Hendursaga via Emacspeak <emacspeak(a)emacspeak.org> writes:
I try to shun HTML emails as much as possible - I haven't gotten
a good workflow
under "regular" Emacs, much less Emacspeak, yet, that is. I have an idea that
might work with most HTML emails I still have to interact with, however - that
of converting them to Markdown and viewing that instead..
I also try to avoid HTML email. However, I don't find any big issue with
handling HTML email these days (compared to 20 years ago when we only
had w3, lynx and later w3m for rendering). These days, I find eww/shr
work great. I still prefer plain text and will use that when available,
but the combination of eww and Emacspeak's support work well.
What exactly are the problems you find with HTML messages which you feel
conversion to markdown would resolve? My concern with this would be
added processing time and possible loss of information from the
conversion. I also dislike the lack of standardisation with markdown.
> forward-paragraph also produces an icon which I probably wouldn't do by
> preference. Is there any way I can fine-tune which icons get played or where
> when? I can imagine a hack where I remove various sound files and replace them
> with silence but I suspect there might be nicer ways of doing this.
A good portion of Emacspeak's power comes from Emacs' advice capabilities. See
TVR's article on advice for an overview of that, and then `(info
"(elisp)Advising Functions")` for the portion of the Elisp manual on advicing.
For this particular scenario, I will assume you are using the latest Emacspeak
stable release. The relevant code you should look at is . Throughout the
codebase, you'll see TVR's pattern of using `cl-loop`, `eval`, `defadvice`, and
`(when (ems-interactive-p))`. Note, however, that this is, as the aforementioned
article states, using the (quite old) advice API. I would strongly advise (pun
not intended!) to use the new `nadvice` API. See `(info "(elisp)Porting Old
Advice")` for specific advice (pun also not intended!) on that very subject.
Why would you strongly recommend that? I personally feel your better off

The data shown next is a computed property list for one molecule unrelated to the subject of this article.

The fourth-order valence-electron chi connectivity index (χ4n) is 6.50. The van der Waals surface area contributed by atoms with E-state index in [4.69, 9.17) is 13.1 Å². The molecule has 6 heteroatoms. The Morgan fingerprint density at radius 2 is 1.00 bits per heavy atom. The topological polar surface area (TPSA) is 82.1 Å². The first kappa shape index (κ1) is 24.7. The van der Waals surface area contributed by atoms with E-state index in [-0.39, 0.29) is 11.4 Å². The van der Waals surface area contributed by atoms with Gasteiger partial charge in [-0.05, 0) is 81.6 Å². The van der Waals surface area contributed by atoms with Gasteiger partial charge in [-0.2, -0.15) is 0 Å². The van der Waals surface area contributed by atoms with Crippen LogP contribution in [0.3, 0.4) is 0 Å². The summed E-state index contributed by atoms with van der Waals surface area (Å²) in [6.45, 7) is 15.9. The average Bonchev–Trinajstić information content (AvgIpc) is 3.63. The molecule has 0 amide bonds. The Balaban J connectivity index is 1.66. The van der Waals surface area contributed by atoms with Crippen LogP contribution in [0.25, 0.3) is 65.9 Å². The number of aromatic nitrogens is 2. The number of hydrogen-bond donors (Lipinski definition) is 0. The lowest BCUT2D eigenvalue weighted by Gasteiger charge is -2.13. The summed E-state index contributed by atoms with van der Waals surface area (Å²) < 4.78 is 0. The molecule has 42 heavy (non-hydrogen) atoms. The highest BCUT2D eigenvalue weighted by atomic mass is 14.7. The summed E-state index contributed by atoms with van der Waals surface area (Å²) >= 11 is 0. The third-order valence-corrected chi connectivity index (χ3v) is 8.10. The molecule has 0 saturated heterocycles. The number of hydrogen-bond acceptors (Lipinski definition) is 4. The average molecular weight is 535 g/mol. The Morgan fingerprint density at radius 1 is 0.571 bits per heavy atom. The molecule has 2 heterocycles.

sticking with the old version just for consistency. I see nothing
with the new advice which is significantly better than the old advice.
There are some scenarios where the new advice may work better with
respect to lexical binding, but as I understand it, lexical binding and
either forms of advice are problematic. My feeling is the old advice has
many years of 'battle testing' and the additional cognitive load of
mixing in two different forms of advice doesn't buy much.
Should you wish to remove the auditory icons for `forward-paragraph` and, I
presume, `backward-paragraph`, run `(describe-function 'forward-paragraph)` and
scroll to the bottom, where it should state that it has an :around advice and
gives a compiled function, `ad-Advice-forward-paragraph`. To remove it, execute
`(advice-remove 'forward-paragraph #'ad-Advice-forward-paragraph)`.
`(describe-function 'forward-paragraph)` should no longer list that, or any,
advice functions. Do the same thing with `backward-paragraph` and its advice.
You will now notice that when navigating paragraphs, they aren't getting spoken
anymore. That is because the advices you removed also called
`emacspeak-speak-paragraph`, which Emacs obviously doesn't do by default.
If I was going to do something like this, I would just checkout a new
local branch in git, modify the relevant advice definitions to remove
the call to play auditory icons, re-compile and your done. The advantage
here is that when you get the next update from the upstream repository,
you can just rebase the local branch against master and you get all the
updates. Any conflicts will be flagged and you can resolve as needed.
Note the `(called-interactively-p 'any)` - I really do not know,
old and esoteric reasons, why TVR has to `eval` his `defadvice`s. Perhaps he can
chime in and enlighten us all!
The issue here is that call-interactively-p is extremely fragile and
hard to get right. In fact, Raman tried making some changes to this
function just before the last release (based on advice from Stefan
Monnier) and it caused all sorts of problems and difficult to track down
bugs. I would be extremely wary about making any changes which impact
It probably would be good to have some mechanism to adjust the
'verbosity' (not sure what the right term would be here!) of auditory
icons. There have been times I've also found them to occur too
frequently. However, the biggest issue I found was with adjusting the
volume. I found it very difficult to set a volume for auditory icons
using standard mixer apps (I use pulseAudio and/or
pipewire/wireplumber). In the end, I added CLI arguments to the play
program to reduce the volume of auditory icons so that I can still hear
them, but they are not as prominent. A better fix would probably be to
define an auditory icon channel/sink which I could set interactively
using something like pulsemixer.